SpaceX just fired the engine of its latest Starship prototype, paving the way for a test flight in the near future.
The company conducted a "static fire" test of Starship SN5 today (July 30), letting its single Raptor engine blaze while the vehicle remained tethered to the ground at SpaceX's South Texas facilities, near the village of Boca Chica.
The successful trial apparently earned the stainless-steel SN5, a test version of SpaceX's Mars-colonizing Starship spacecraft, a chance to slip its leash.
"Starship SN5 just completed full-duration static fire. 150m hop soon," SpaceX founder and CEO announced via Twitter today (July 30).
SpaceX has been iterating toward the final Starship design via a series of SN prototypes. Most of SN5's predecessors were lost at some point in the testing process, either during pressure trials or static fires. SN4, for example, exploded during a static fire on May 30, the fifth such test for the prototype.
But SpaceX doesn't seem inclined to subject the SN5 to so many engine trials. If Musk's tweet is any guide, the vehicle could rise about 500 feet (150 meters) into the South Texas skies sometime in the next few days.
Just one Starship prototype has made such an untethered flight to date: the stubby Starhopper, an early variant that was retired after getting several hundred feet off the ground in August 2019.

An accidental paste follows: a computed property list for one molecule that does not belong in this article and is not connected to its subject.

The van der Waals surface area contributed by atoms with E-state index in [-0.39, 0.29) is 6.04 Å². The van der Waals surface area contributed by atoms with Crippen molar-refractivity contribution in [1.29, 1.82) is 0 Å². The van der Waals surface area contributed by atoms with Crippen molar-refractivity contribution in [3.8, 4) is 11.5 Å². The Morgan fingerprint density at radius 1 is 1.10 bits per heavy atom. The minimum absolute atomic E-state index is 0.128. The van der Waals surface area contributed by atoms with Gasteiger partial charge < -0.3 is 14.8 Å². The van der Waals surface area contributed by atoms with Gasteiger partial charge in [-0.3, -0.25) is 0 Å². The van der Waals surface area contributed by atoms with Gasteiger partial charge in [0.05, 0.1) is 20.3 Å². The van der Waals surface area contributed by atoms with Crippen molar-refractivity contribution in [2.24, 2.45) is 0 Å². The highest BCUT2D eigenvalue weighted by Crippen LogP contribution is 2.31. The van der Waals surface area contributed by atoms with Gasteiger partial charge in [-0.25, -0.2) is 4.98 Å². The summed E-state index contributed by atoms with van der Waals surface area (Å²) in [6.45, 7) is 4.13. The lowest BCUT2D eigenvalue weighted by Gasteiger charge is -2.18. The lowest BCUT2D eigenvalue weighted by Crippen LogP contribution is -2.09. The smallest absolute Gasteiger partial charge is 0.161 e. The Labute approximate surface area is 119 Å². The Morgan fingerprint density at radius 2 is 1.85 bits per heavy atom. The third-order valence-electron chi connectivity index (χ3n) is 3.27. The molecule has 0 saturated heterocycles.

The final version of Starship will feature six Raptor engines, stand about 165 feet (50 m) tall and be capable of carrying up to 100 people, Musk has said. The spaceship will launch atop a gigantic rocket called Super Heavy, which will be powered by 31 Raptors of its own.
Starship and Super Heavy will be fully and rapidly reusable, Musk has said. The billionaire entrepreneur envisions the duo eventually filling all of SpaceX's needs, from launching satellites to Earth orbit to ferrying passengers to the moon, Mars and beyond.
The spaceflight system could get up and running quickly if testing and development go well. SpaceX representatives have said that the first Starship/Super Heavy missions — likely launches of commercial communications satellites — could come as early as 2021.
Mike Wall is the author of "Out There" (Grand Central Publishing, 2018; illustrated by Karl Tate), a book about the search for alien life. Follow him on Twitter @michaeldwall. Follow us on Twitter @Spacedotcom or Facebook.